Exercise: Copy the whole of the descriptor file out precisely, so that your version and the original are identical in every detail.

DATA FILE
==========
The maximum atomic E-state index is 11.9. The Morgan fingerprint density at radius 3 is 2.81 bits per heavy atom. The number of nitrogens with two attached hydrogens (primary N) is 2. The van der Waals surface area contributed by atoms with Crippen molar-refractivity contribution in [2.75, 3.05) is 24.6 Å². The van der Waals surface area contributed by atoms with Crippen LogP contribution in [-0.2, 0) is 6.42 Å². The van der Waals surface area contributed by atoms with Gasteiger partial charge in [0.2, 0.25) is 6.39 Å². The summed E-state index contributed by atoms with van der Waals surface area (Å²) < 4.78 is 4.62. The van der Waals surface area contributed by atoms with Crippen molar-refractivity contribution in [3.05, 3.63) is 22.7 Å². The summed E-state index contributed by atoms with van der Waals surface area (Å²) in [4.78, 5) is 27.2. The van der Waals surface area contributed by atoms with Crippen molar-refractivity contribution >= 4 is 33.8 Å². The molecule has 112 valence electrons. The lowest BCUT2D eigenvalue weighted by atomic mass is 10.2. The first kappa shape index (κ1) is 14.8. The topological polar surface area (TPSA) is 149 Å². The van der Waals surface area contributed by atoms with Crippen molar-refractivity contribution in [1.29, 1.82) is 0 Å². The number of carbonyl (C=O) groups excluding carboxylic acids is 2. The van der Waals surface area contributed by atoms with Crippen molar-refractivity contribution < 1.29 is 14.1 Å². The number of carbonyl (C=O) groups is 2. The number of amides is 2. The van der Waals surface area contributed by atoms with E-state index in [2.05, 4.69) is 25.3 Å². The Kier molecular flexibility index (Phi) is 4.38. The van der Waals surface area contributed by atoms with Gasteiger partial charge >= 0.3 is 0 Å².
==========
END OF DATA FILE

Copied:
The maximum atomic E-state index is 11.9. The Morgan fingerprint density at radius 3 is 2.81 bits per heavy atom. The number of nitrogens with two attached hydrogens (primary N) is 2. The van der Waals surface area contributed by atoms with Crippen molar-refractivity contribution in [2.75, 3.05) is 24.6 Å². The van der Waals surface area contributed by atoms with Crippen LogP contribution in [-0.2, 0) is 6.42 Å². The van der Waals surface area contributed by atoms with Gasteiger partial charge in [0.2, 0.25) is 6.39 Å². The summed E-state index contributed by atoms with van der Waals surface area (Å²) < 4.78 is 4.62. The van der Waals surface area contributed by atoms with Crippen molar-refractivity contribution in [3.05, 3.63) is 22.7 Å². The summed E-state index contributed by atoms with van der Waals surface area (Å²) in [4.78, 5) is 27.2. The van der Waals surface area contributed by atoms with Crippen molar-refractivity contribution >= 4 is 33.8 Å². The molecule has 112 valence electrons. The lowest BCUT2D eigenvalue weighted by atomic mass is 10.2. The first kappa shape index (κ1) is 14.8. The topological polar surface area (TPSA) is 149 Å². The van der Waals surface area contributed by atoms with Crippen molar-refractivity contribution in [1.29, 1.82) is 0 Å². The number of carbonyl (C=O) groups excluding carboxylic acids is 2. The van der Waals surface area contributed by atoms with Crippen molar-refractivity contribution < 1.29 is 14.1 Å². The number of carbonyl (C=O) groups is 2. The number of amides is 2. The van der Waals surface area contributed by atoms with E-state index in [2.05, 4.69) is 25.3 Å². The Kier molecular flexibility index (Phi) is 4.38. The van der Waals surface area contributed by atoms with Gasteiger partial charge >= 0.3 is 0 Å².